PARIS, Oct 8 (Reuters) France should impose tougher penalties on art vandals, Culture Minister Christine Albanel said today, after intruders broke into a Paris museum at the weekend and punched a hole in a prized Impressionist painting.
Five people forced their way into the Musee d'Orsay early yesterday and attacked ''Le Pont d'Argenteuil'' by Impressionist master Claude Monet, tearing a 10 cm hole in the canvas.
''It was a pure act of vandalism,'' Albanel told France Inter radio, adding that France should improve museum security and come down heavily on offenders.
''It would be good a thing to increase the sanctions for (people who vandalise) a church, a museum, a monument, because they are attacking our history,'' she said.
Albanel added that ''Le Pont d'Argenteuil'', which was painted in 1874, would be successfully restored.
A security camera showed the intruders breaking into a back door of the museum. An alarm was triggered and guards soon arrived, but the gang of five managed to flee after smashing the Impressionist masterpiece.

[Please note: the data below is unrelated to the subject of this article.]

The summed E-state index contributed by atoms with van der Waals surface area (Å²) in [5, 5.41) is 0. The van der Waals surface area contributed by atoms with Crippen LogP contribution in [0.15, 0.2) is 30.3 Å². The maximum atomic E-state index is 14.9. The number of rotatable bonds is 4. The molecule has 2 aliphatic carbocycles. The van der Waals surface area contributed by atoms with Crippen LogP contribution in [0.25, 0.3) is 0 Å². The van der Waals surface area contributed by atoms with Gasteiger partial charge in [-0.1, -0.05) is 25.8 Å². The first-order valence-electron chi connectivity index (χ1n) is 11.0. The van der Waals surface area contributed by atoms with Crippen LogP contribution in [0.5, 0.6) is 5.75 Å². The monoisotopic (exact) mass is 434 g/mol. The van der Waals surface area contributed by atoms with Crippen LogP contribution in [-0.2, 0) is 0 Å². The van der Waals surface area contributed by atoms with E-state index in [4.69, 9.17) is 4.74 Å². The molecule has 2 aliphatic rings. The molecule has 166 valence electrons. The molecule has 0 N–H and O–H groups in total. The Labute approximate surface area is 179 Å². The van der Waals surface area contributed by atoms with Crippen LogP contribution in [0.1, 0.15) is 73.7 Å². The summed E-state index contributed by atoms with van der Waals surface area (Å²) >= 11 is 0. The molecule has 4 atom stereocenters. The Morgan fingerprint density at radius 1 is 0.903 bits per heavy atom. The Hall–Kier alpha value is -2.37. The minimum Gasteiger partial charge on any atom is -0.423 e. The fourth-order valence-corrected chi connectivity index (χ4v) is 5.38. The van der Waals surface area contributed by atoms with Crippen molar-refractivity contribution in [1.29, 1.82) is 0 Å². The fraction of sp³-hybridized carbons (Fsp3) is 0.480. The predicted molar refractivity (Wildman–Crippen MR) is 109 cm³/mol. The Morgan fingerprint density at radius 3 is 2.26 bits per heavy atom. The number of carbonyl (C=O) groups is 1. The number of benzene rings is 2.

The attack happened during Paris's so-called ''Nuit Blanche'' -- an all-night arts festival that was particularly rowdy this year as it coincided with France's unexpected victory against the All Blacks in the rugby World Cup.
Officials said they believed the vandals had been drunk.
The attack followed a spate of other recent incidents that have rocked the art world in France.
Armed thieves marched into an open museum in the southern French city of Nice in August and stole four paintings by Impressionists Monet and Sisley, and Flemish painter Jan Brueghel the Elder.
Last year a man with a hammer attacked a symbol of the anarchic Dada movement -- a ceramic urinal first exhibited by surrealist artist Marcel Duchamp in 1917.
A woman is due to go on trial this week for kissing a painting by the US artist Cy Twombly on show in Avignon, and leaving lipstick smudges on the canvas. The defendant has said her kiss was an act of love, not vandalism.
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